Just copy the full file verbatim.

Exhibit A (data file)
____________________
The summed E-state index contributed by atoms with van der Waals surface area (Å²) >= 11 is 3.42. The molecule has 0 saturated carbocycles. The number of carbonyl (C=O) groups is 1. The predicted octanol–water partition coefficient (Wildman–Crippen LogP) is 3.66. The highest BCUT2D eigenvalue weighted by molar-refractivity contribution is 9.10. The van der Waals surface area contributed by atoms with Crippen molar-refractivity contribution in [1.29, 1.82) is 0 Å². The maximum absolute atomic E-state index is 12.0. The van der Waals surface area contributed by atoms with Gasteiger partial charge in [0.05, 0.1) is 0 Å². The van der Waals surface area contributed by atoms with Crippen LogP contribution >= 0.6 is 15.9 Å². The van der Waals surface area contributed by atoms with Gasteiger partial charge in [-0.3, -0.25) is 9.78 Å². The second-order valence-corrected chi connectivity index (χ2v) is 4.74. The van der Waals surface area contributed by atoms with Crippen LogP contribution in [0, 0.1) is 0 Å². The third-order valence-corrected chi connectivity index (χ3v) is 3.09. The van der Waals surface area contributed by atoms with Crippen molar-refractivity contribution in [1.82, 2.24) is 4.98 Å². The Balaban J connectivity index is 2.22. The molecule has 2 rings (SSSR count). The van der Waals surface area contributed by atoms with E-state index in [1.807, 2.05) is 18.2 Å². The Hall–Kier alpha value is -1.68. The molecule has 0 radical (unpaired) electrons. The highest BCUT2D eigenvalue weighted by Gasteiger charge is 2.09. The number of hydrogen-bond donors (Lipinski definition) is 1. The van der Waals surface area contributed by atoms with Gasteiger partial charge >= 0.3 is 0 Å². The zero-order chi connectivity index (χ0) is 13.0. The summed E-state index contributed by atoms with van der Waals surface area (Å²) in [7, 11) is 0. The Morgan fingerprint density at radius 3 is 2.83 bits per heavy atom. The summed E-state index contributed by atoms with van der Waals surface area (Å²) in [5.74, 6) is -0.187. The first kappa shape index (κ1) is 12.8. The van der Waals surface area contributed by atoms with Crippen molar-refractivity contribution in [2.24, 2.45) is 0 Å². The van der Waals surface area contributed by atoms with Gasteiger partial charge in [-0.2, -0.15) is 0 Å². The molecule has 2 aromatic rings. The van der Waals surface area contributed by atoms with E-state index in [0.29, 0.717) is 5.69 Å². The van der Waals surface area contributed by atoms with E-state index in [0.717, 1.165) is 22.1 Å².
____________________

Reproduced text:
The summed E-state index contributed by atoms with van der Waals surface area (Å²) >= 11 is 3.42. The molecule has 0 saturated carbocycles. The number of carbonyl (C=O) groups is 1. The predicted octanol–water partition coefficient (Wildman–Crippen LogP) is 3.66. The highest BCUT2D eigenvalue weighted by molar-refractivity contribution is 9.10. The van der Waals surface area contributed by atoms with Crippen molar-refractivity contribution in [1.29, 1.82) is 0 Å². The maximum absolute atomic E-state index is 12.0. The van der Waals surface area contributed by atoms with Gasteiger partial charge in [0.05, 0.1) is 0 Å². The van der Waals surface area contributed by atoms with Crippen LogP contribution >= 0.6 is 15.9 Å². The van der Waals surface area contributed by atoms with Gasteiger partial charge in [-0.3, -0.25) is 9.78 Å². The second-order valence-corrected chi connectivity index (χ2v) is 4.74. The van der Waals surface area contributed by atoms with Crippen LogP contribution in [0, 0.1) is 0 Å². The third-order valence-corrected chi connectivity index (χ3v) is 3.09. The van der Waals surface area contributed by atoms with Crippen molar-refractivity contribution in [1.82, 2.24) is 4.98 Å². The Balaban J connectivity index is 2.22. The molecule has 2 rings (SSSR count). The van der Waals surface area contributed by atoms with E-state index in [1.807, 2.05) is 18.2 Å². The Hall–Kier alpha value is -1.68. The molecule has 0 radical (unpaired) electrons. The highest BCUT2D eigenvalue weighted by Gasteiger charge is 2.09. The number of hydrogen-bond donors (Lipinski definition) is 1. The van der Waals surface area contributed by atoms with Gasteiger partial charge >= 0.3 is 0 Å². The zero-order chi connectivity index (χ0) is 13.0. The summed E-state index contributed by atoms with van der Waals surface area (Å²) in [7, 11) is 0. The Morgan fingerprint density at radius 3 is 2.83 bits per heavy atom. The summed E-state index contributed by atoms with van der Waals surface area (Å²) in [5.74, 6) is -0.187. The first kappa shape index (κ1) is 12.8. The van der Waals surface area contributed by atoms with Crippen molar-refractivity contribution in [2.24, 2.45) is 0 Å². The van der Waals surface area contributed by atoms with Gasteiger partial charge in [-0.2, -0.15) is 0 Å². The molecule has 2 aromatic rings. The van der Waals surface area contributed by atoms with E-state index in [0.29, 0.717) is 5.69 Å². The van der Waals surface area contributed by atoms with E-state index in [0.717, 1.165) is 22.1 Å².